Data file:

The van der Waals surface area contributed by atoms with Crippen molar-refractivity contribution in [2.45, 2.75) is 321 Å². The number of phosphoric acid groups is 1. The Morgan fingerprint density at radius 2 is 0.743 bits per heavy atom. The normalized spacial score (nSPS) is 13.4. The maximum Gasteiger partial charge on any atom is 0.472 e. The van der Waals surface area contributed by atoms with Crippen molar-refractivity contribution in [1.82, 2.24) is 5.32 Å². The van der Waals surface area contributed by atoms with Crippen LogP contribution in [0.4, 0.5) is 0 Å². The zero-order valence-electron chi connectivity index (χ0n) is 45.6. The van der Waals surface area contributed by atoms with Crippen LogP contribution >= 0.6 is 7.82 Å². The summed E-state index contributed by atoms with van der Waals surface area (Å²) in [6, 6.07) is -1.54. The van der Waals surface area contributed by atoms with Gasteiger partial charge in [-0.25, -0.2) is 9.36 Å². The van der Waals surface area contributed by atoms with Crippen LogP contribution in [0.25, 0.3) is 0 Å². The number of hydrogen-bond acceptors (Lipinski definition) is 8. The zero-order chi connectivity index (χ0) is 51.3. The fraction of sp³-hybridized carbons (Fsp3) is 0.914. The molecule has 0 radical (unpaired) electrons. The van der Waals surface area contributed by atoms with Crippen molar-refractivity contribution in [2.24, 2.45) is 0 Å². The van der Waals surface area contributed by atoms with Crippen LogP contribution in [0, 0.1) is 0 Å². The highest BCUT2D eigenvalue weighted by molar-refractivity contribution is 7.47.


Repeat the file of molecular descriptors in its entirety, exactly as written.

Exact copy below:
The van der Waals surface area contributed by atoms with Crippen molar-refractivity contribution in [2.45, 2.75) is 321 Å². The number of phosphoric acid groups is 1. The Morgan fingerprint density at radius 2 is 0.743 bits per heavy atom. The normalized spacial score (nSPS) is 13.4. The maximum Gasteiger partial charge on any atom is 0.472 e. The van der Waals surface area contributed by atoms with Crippen molar-refractivity contribution in [1.82, 2.24) is 5.32 Å². The van der Waals surface area contributed by atoms with Crippen LogP contribution in [0.4, 0.5) is 0 Å². The zero-order valence-electron chi connectivity index (χ0n) is 45.6. The van der Waals surface area contributed by atoms with Crippen LogP contribution >= 0.6 is 7.82 Å². The summed E-state index contributed by atoms with van der Waals surface area (Å²) in [6, 6.07) is -1.54. The van der Waals surface area contributed by atoms with Gasteiger partial charge in [-0.25, -0.2) is 9.36 Å². The van der Waals surface area contributed by atoms with Crippen LogP contribution in [0.25, 0.3) is 0 Å². The number of hydrogen-bond acceptors (Lipinski definition) is 8. The zero-order chi connectivity index (χ0) is 51.3. The fraction of sp³-hybridized carbons (Fsp3) is 0.914. The molecule has 0 radical (unpaired) electrons. The van der Waals surface area contributed by atoms with Crippen molar-refractivity contribution in [2.24, 2.45) is 0 Å². The van der Waals surface area contributed by atoms with Crippen LogP contribution in [0, 0.1) is 0 Å². The highest BCUT2D eigenvalue weighted by molar-refractivity contribution is 7.47.